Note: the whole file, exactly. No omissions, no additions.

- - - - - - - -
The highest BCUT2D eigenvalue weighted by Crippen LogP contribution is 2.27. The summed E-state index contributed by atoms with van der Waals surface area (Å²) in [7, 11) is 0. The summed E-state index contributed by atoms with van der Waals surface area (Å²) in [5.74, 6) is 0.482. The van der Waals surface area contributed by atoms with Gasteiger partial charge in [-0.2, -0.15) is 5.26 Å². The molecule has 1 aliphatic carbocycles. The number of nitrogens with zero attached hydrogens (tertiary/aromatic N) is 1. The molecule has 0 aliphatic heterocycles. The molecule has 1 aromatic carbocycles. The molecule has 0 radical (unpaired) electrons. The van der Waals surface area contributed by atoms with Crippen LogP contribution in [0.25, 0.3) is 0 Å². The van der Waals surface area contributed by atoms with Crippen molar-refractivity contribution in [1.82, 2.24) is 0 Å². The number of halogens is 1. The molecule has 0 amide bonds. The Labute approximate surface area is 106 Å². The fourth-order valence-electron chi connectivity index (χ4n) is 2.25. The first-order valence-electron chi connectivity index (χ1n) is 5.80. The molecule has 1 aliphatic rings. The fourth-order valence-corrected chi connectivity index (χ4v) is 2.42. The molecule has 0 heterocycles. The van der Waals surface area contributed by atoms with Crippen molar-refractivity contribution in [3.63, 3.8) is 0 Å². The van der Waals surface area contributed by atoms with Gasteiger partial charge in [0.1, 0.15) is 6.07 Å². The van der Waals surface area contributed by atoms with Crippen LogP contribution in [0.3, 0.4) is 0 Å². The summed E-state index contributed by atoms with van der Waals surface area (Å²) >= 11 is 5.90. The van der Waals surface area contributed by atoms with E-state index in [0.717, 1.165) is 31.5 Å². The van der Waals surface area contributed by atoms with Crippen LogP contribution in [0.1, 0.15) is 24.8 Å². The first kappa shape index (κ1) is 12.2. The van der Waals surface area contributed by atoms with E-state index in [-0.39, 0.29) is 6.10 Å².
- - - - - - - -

The highest BCUT2D eigenvalue weighted by Crippen LogP contribution is 2.27. The summed E-state index contributed by atoms with van der Waals surface area (Å²) in [7, 11) is 0. The summed E-state index contributed by atoms with van der Waals surface area (Å²) in [5.74, 6) is 0.482. The van der Waals surface area contributed by atoms with Gasteiger partial charge in [-0.2, -0.15) is 5.26 Å². The molecule has 1 aliphatic carbocycles. The number of nitrogens with zero attached hydrogens (tertiary/aromatic N) is 1. The molecule has 0 aliphatic heterocycles. The molecule has 1 aromatic carbocycles. The molecule has 0 radical (unpaired) electrons. The van der Waals surface area contributed by atoms with Crippen LogP contribution in [0.25, 0.3) is 0 Å². The van der Waals surface area contributed by atoms with Crippen molar-refractivity contribution in [1.82, 2.24) is 0 Å². The number of halogens is 1. The molecule has 0 amide bonds. The Labute approximate surface area is 106 Å². The fourth-order valence-electron chi connectivity index (χ4n) is 2.25. The first-order valence-electron chi connectivity index (χ1n) is 5.80. The molecule has 1 aliphatic rings. The fourth-order valence-corrected chi connectivity index (χ4v) is 2.42. The molecule has 0 heterocycles. The van der Waals surface area contributed by atoms with Crippen molar-refractivity contribution in [3.63, 3.8) is 0 Å². The van der Waals surface area contributed by atoms with Gasteiger partial charge in [0.1, 0.15) is 6.07 Å². The van der Waals surface area contributed by atoms with Crippen LogP contribution in [0.3, 0.4) is 0 Å². The summed E-state index contributed by atoms with van der Waals surface area (Å²) >= 11 is 5.90. The van der Waals surface area contributed by atoms with E-state index in [0.717, 1.165) is 31.5 Å². The van der Waals surface area contributed by atoms with Crippen LogP contribution in [0.1, 0.15) is 24.8 Å². The first kappa shape index (κ1) is 12.2. The van der Waals surface area contributed by atoms with E-state index in [-0.39, 0.29) is 6.10 Å².